A vast majority of Democrats in Congress want health care reform to include a robust public option. As I have discussed Conrad/Ross' co-ops and Snowe's trigger are not in any way compromises. They are fig leaves. The vast majority of Conrad's state based co-ops have too many restrictions and would be too small (by Conrad's definition) to ever work except in a handful of states. A trigger can too easily be made useless. As Robert Reich pointed out, the whole reason Washington DC is filled with lobbyists is to slowly and quietly kill things like a trigger. They would do nothing except make it look like Democrats had not given up on the key promise of a public option. They are not compromises; they are surrender and capitulation. Real compromise would at least try to address all or some of the reason why progressives want a public option.
Overhead, Waste, and Cost
Health care is too important and too expensive. To the extent possible, every dollar spent on premiums should be used for treatments and not for CEO bonuses or excessive corporate profits. Progressives believe that if the government is going to spend hundreds of billions expanding coverage and force individuals to pay hundreds of billions more, the nation needs assurances that their money will be well spent. A public option would provide a strong alternative with very little overhead. This issue can be partly addressed by setting a minimum medical loss ratio of 92%. Any insurer who wants to use the exchange must spend at least 92 cents of every premium dollar on medical treatments.
Another option that could be used instead of or in addition to a minimum medical loss ratio is to only allow not-for-profit insurance to be sold on the exchange. This is very similar to how health insurance is done is Switzerland. It would have the added benefit of possibly making at least a few new non-profit insurance co-ops viable.
Guarantee for Vulnerable Groups
Progressives are not convinced that insurance companies will ever work for the needs of groups that tend to have the highest medical bills. Even if the new exchange as a whole works well there is still a great fear that traditionally vulnerable groups will continue to fall through the cracks. Two groups, individuals close to the poverty line and individuals very close to retirement should at minimum be guaranteed access to at least one decent insurance option structured for their needs. If it is not a public option it should be existing government programs.
This could be improved with two ideas from Senator Baucus. Baucus originally proposed the idea of allowing older Americans (55-64) currently without insurance the option of buying into Medicare by paying full price premiums. This is a good idea progressives could support. Senator Baucus has also proposed allowing individuals on the exchange making between 100%-133% of the federal poverty line the option of Medicaid or equal value tax credits to buy private insurance. This idea should be expanded to individuals making between 100%-230% of the FPL. People between 133%-230% would need to pay a sliding scale premium for Medicaid.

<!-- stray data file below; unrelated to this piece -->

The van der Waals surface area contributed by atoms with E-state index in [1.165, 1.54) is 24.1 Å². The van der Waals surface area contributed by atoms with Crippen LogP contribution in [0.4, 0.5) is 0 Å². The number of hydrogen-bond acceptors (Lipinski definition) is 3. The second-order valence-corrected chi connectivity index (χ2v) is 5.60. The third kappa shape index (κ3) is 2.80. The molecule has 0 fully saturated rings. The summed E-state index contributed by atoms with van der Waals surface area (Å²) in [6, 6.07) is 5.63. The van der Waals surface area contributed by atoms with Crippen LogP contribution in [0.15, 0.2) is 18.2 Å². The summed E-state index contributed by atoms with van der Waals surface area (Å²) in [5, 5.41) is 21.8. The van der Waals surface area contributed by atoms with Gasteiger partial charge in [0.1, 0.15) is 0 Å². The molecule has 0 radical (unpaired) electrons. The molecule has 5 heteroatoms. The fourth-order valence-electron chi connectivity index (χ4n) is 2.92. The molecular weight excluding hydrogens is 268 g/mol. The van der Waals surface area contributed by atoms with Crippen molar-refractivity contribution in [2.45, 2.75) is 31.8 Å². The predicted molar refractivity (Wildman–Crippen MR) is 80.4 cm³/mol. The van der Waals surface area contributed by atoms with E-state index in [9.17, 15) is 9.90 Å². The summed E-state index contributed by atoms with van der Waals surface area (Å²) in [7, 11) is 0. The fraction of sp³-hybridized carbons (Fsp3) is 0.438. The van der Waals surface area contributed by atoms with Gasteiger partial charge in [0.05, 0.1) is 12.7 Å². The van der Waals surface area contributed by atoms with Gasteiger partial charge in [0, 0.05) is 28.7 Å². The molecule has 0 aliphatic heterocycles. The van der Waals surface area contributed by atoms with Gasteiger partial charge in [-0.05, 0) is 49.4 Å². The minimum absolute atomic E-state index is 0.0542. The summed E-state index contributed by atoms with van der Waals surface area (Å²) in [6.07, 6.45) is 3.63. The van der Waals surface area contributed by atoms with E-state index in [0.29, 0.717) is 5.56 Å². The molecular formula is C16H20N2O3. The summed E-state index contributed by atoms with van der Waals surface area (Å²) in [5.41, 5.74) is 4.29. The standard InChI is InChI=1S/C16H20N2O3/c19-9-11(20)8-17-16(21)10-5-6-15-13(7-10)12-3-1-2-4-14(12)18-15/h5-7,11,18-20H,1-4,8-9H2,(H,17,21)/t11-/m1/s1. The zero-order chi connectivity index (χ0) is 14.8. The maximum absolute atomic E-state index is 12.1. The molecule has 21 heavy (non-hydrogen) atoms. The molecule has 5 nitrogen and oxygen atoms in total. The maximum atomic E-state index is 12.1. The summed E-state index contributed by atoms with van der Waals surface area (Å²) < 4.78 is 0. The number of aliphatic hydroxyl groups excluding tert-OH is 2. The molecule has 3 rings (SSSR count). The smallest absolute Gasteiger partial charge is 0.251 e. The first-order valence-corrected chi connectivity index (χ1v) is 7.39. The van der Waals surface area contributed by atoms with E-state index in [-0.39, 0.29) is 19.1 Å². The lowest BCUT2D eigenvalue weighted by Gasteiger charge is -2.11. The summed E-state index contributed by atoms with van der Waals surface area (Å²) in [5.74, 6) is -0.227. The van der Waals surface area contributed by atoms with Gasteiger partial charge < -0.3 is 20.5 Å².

The public option is meant to be a benchmark. A transparent public option would give individuals, politicians, and policy experts something to compare the effectiveness of private insurers against. Allowing people who don't have insurance and are over 50 years old the option of buying into Medicare would at least provide some form of a benchmark. Giving a small segment of people using the exchange the option of buying Medicare or Medicaid will let us see if private insurers are able or not to more effectively provide them with coverage.
Setting a minimum floor for medical loss ratios on the exchange of 92% would be a good idea. Only allowing non-profit insurance companies to sell policies on the exchange should eliminate some of the pressure to adopt anti-consumer practices. Providing a small group of uninsured Americans close to retirement the option to buy into Medicare early by paying full premiums is smart policy. Giving individuals without insurance making between 100%-230% of the FPL the choice of private insurance on the exchange or the option to use their tax credits to buy into Medicaid would provide continuity of insurance and a guarantee of decent coverage for an often vulnerable group of Americans.
A combination of all of these ideas would fulfill at least some of the goals of a public option. This is what compromise looks like. It is finding different ways to achieve some of your goals. Unfortunately, you will not hear this ideas discussed. Most politicians who oppose the public option are really opposing any efforts to stop private insurance companies from overcharging the American people. It does not matter if it is a public option or some new pricing regulations. If it hurts the bottom line of private insurance companies they will oppose it. Triggers and small state based co-ops are useless face saving measures. They will not discipline private insurance companies or bring down cost. They are not a compromises; they are surrender.